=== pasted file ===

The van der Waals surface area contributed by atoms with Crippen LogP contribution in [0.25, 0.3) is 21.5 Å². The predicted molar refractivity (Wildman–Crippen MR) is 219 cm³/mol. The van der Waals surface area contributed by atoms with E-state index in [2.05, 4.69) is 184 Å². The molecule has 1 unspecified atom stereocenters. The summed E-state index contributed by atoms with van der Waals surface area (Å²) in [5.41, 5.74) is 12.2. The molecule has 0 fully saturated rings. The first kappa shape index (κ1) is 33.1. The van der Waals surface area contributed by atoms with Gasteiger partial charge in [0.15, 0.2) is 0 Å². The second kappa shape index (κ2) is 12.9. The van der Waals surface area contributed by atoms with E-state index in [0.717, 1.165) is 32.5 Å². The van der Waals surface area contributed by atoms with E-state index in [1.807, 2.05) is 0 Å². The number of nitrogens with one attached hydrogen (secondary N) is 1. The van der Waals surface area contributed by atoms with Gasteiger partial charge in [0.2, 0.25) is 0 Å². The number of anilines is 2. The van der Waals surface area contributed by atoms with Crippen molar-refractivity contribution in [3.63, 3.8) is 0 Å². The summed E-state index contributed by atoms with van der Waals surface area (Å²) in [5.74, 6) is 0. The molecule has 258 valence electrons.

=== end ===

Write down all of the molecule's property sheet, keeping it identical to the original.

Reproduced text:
The van der Waals surface area contributed by atoms with Crippen LogP contribution in [0.25, 0.3) is 21.5 Å². The predicted molar refractivity (Wildman–Crippen MR) is 219 cm³/mol. The van der Waals surface area contributed by atoms with E-state index in [2.05, 4.69) is 184 Å². The molecule has 1 unspecified atom stereocenters. The summed E-state index contributed by atoms with van der Waals surface area (Å²) in [5.41, 5.74) is 12.2. The molecule has 0 fully saturated rings. The first kappa shape index (κ1) is 33.1. The van der Waals surface area contributed by atoms with Gasteiger partial charge in [0.15, 0.2) is 0 Å². The second kappa shape index (κ2) is 12.9. The van der Waals surface area contributed by atoms with E-state index in [0.717, 1.165) is 32.5 Å². The van der Waals surface area contributed by atoms with E-state index in [1.807, 2.05) is 0 Å². The number of nitrogens with one attached hydrogen (secondary N) is 1. The van der Waals surface area contributed by atoms with Gasteiger partial charge in [0.2, 0.25) is 0 Å². The number of anilines is 2. The van der Waals surface area contributed by atoms with Crippen molar-refractivity contribution in [3.63, 3.8) is 0 Å². The summed E-state index contributed by atoms with van der Waals surface area (Å²) in [5.74, 6) is 0. The molecule has 258 valence electrons.